Still, the gray ribbon was never meant to be divisive. If, in the end, the blue circle becomes the universal symbol, associated with diabetes itself and not one major organization or company, I can and will accept that. Still, my heart will always belong to the little gray ribbon. I want my silver lining!

 

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Trusted Contributor
morrisolder
Total Posts: 10,260
Registered on: ‎11-28-2009

Re: Why I Still Support the Gray Ribbon

Angela,

 

Thanks for your post, and for the explanation.

 

Not sure if this will surprise or just sadden you, but when you write that " I know many of you currently active on the DOC [Diabetes Online Community] believe the gray ribbon with a red dot to be depressing, ugly, boring, and gloomy and you want something brighter, cheerier, "  you are totally missing the mark.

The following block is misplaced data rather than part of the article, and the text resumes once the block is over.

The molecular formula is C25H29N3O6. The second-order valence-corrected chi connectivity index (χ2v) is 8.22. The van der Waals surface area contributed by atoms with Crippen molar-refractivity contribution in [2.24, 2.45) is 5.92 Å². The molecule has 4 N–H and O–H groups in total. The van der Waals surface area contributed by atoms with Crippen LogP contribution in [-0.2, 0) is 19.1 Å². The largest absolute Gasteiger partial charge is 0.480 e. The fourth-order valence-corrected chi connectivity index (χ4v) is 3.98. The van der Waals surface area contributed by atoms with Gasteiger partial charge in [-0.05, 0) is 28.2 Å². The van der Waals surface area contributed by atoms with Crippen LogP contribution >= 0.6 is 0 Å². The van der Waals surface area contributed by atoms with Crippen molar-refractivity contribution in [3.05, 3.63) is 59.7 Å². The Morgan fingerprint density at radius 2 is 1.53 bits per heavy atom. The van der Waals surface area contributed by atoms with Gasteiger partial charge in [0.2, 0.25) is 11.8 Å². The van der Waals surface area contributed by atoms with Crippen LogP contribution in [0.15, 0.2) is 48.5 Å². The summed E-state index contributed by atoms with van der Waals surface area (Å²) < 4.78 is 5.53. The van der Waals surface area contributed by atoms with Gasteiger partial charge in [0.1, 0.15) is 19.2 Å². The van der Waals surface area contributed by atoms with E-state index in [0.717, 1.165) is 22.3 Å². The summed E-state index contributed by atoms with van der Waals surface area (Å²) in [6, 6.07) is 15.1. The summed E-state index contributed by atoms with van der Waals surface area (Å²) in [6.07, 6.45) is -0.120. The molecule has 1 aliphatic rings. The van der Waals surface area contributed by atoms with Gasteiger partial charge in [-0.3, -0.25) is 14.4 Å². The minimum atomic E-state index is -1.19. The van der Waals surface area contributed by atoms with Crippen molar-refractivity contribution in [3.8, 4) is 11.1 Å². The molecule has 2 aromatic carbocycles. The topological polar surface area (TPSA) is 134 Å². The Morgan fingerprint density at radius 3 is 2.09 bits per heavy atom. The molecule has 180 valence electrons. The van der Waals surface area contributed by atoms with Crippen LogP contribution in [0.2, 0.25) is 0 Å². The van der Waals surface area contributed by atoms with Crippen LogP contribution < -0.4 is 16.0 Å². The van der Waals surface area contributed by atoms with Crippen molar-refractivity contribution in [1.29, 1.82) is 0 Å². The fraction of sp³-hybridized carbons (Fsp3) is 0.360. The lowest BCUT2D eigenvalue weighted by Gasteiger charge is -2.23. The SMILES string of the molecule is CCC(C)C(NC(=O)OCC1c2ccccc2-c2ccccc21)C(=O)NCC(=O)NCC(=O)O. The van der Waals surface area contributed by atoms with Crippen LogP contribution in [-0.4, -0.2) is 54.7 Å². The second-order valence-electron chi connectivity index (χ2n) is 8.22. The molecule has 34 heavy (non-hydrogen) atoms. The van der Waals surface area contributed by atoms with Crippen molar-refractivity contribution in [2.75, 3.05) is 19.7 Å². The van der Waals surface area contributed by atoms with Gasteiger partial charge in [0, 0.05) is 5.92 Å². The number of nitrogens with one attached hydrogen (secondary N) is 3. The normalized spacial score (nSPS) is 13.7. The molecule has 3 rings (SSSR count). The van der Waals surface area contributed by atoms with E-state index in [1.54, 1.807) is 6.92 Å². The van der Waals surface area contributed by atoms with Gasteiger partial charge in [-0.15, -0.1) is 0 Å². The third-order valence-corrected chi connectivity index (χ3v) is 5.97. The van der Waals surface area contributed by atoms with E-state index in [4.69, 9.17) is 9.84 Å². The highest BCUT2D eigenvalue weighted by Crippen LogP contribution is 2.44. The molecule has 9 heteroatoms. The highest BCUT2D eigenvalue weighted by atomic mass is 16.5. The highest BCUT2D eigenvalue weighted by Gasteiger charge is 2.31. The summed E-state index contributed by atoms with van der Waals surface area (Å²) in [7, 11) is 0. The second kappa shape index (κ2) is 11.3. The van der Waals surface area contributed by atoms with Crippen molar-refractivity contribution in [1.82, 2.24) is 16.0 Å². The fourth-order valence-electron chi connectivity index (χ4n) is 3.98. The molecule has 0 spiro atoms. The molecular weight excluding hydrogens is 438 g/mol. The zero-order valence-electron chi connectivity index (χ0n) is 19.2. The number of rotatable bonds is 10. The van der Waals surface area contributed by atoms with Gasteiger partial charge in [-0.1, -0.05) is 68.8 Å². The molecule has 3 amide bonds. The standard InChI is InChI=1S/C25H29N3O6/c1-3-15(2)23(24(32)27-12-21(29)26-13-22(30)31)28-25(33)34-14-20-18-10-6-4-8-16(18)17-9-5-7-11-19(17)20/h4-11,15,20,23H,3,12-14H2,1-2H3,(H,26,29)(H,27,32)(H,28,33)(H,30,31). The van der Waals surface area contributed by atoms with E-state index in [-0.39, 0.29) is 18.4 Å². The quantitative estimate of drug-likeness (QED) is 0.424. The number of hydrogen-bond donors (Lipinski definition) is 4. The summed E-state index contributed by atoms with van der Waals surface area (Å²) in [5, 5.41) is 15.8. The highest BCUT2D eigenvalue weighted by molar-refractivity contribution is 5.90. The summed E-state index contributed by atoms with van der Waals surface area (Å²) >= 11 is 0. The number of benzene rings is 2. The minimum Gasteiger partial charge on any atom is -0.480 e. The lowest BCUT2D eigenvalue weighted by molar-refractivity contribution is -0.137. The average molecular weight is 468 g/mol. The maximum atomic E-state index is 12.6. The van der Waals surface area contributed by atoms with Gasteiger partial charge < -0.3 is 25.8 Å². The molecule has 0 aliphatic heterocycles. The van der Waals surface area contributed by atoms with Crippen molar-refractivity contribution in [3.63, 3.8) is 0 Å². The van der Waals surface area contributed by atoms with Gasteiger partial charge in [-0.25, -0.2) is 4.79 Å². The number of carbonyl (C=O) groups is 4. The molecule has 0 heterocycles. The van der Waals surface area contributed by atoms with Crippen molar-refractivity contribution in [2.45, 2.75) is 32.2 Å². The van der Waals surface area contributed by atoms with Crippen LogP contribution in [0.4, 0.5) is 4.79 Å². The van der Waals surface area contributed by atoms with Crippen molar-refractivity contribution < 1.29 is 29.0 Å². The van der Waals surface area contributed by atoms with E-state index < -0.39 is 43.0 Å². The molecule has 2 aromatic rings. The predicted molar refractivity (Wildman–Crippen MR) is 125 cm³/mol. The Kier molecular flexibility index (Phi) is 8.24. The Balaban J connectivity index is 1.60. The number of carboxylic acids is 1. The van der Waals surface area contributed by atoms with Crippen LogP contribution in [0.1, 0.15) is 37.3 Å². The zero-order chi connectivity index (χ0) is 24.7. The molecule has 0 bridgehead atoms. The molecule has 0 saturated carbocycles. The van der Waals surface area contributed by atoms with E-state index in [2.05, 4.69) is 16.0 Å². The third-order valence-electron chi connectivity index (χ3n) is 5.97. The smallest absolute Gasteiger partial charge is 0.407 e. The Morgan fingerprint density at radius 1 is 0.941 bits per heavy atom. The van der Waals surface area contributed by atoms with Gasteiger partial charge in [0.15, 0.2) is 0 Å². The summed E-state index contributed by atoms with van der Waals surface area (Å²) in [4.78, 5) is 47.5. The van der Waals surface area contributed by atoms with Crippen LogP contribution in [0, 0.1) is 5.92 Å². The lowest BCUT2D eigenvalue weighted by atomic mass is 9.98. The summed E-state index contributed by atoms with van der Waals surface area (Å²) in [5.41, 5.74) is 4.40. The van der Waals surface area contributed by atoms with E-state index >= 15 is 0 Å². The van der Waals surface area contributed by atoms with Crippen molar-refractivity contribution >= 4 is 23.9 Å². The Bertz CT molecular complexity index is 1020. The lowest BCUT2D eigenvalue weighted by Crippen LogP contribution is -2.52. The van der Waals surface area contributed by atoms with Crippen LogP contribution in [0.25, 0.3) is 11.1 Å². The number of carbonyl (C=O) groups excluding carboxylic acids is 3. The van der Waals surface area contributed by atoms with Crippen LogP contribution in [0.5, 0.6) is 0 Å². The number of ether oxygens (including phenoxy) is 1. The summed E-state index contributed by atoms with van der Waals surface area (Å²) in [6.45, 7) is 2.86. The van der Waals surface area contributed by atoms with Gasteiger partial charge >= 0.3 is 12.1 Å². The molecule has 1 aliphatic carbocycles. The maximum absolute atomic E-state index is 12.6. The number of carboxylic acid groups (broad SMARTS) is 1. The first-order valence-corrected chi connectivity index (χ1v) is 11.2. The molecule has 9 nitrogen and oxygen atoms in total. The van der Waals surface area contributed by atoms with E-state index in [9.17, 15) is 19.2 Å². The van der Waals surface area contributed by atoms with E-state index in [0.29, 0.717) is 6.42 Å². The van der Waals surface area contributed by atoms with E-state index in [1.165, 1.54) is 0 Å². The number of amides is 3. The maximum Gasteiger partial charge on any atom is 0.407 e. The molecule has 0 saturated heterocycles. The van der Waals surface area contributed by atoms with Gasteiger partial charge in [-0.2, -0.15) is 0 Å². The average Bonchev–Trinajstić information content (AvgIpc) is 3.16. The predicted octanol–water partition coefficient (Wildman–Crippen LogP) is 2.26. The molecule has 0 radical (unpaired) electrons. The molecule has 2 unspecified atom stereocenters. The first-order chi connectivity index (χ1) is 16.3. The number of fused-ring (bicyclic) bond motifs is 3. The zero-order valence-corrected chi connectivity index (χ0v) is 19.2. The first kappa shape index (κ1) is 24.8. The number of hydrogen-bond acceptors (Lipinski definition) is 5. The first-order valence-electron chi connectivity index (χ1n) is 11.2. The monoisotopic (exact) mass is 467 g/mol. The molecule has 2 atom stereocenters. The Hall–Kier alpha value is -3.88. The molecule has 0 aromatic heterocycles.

If after about 20,000 posts in the last 8 1/2 years on the ADA forums and a few more elsewhere, I have never heard of the gray ribbon, nor seen any discussion of it, my guess is that 99% of the people active in the DOC have never heard of it either.  And that is despite the facts that I have indeed noticed that AIDS and breast cancer have their ribbons, while diabetes seems to lack a commonly accepted symbol and that I think that lack should be remedied.

 

I am not sure what your role in any of this is, but kudos ( as high-fives are often called elsewhere) to you and to the others who have worked to promote this symbol of awareness, which I would totally agree is long overdue

 

In the meantime, where can we get some gray ribbons?

 

 

Morris